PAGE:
The Treasury Department on Wednesday refused to confirm or deny the existence of an inspector general report investigating whether or not former White House economic adviser Austan Goolsbee illegally accessed tax information on the Koch brothers.
The Treasury Inspector General for Tax Administration (TIGTA), in response to a Freedom of Information Act (FOIA) request filed by the Washington Free Beacon, declined to acknowledge the existence of the report.
“With regard to your request for documents pertaining to a third party, TIGTA can neither admit nor deny the existence of responsive records,” said in its response. “Your request seeks access to the types of documents for which there is no public interest that outweighs the privacy interests established and protected by the FOIA (5 U.S.C. §§ 552(b)(7)(C) and (b)(6)).”
Former White House Council of Economic Advisers chairman Austan Goolsbee sparked a mini-scandal in 2010 when he told reporters during a background press briefing that Koch Industries—the company of libertarian philanthropists Charles and David Koch—paid no income taxes.
Conservative lawmakers and activists said Goolsbee’s statements not only unfairly singled out the president’s political opponents but also used confidential IRS documents to do so.
TIGTA announced in response to a letter from six Republican senators it was launching an investigation into Goolsbee’s comments and whether he violated the law. However, the report was never released to the senators or the public.
The Washington Examiner obtained an Aug. 10, 2011, email from Treasury Special Agent Daniel K. Carney, in which he wrote, “The final report relative to the investigation of Austan Goolsbee's press conference remark is completed, has gone through all the approval processes.”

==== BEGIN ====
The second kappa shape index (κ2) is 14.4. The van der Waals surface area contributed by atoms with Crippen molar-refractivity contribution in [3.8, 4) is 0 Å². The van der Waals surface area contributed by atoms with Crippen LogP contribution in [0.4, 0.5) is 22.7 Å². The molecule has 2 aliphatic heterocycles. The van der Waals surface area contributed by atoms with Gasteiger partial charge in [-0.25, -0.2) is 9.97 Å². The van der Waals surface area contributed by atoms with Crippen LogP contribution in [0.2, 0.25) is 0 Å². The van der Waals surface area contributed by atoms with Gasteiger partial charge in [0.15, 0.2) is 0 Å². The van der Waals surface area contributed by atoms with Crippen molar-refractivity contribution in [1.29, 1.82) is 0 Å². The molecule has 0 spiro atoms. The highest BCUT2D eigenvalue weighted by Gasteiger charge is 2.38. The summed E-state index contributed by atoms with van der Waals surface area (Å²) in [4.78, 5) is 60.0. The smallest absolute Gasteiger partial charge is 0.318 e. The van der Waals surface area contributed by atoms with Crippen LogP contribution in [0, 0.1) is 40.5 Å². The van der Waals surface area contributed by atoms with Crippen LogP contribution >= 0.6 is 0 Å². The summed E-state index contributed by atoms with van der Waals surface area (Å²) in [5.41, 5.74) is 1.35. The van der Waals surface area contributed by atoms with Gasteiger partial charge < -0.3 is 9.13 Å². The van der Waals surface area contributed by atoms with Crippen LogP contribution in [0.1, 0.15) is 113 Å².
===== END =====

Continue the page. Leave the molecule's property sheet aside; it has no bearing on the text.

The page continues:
Koch Industries also filed a FOIA request in 2011 and received a similar response.
The response from TIGTA essentially argues that the privacy rights of a former White House adviser trump the public interest in whether or not he illegally accessed the tax information of a private company owned by the president’s political opponents.
“Almost three years since his remarks and the inspector general’s investigation of those remarks, we still don’t know what Mr. Goolsbee really relied upon nor has it ever been explained why Mr. Goolsbee was talking about Koch in the first place,” Koch Industries legal counsel Mark Holden told the Free Beacon in May.
Goolsbee himself has yet to clear the air; in a tweet written in May, he offered yet another explanation as to how he received the confidential IRS filings of Koch Industries.
The White House has consistently denied that it peeked at Koch Industries tax documents. However, it has offered shifting explanations for where Goolsbee got his info.
An administration official told Politico the White House got the information from testimony before the President’s Economic Recovery Advisory Board (PERAB) and from Koch’s own website.
When then-White House press secretary Robert Gibbs was asked to name the sources, he dithered.
“I don’t know the answer off the top of my head on that,” Gibbs said. “Again, I can see if there’s better information on that.”
The White House later said Goolsbee was just repeating something he recalled reading.
The refusal to confirm or deny the existence of records is what’s commonly known as a “Glomar response,” and is frequently used by the federal government when national security or privacy is concerned.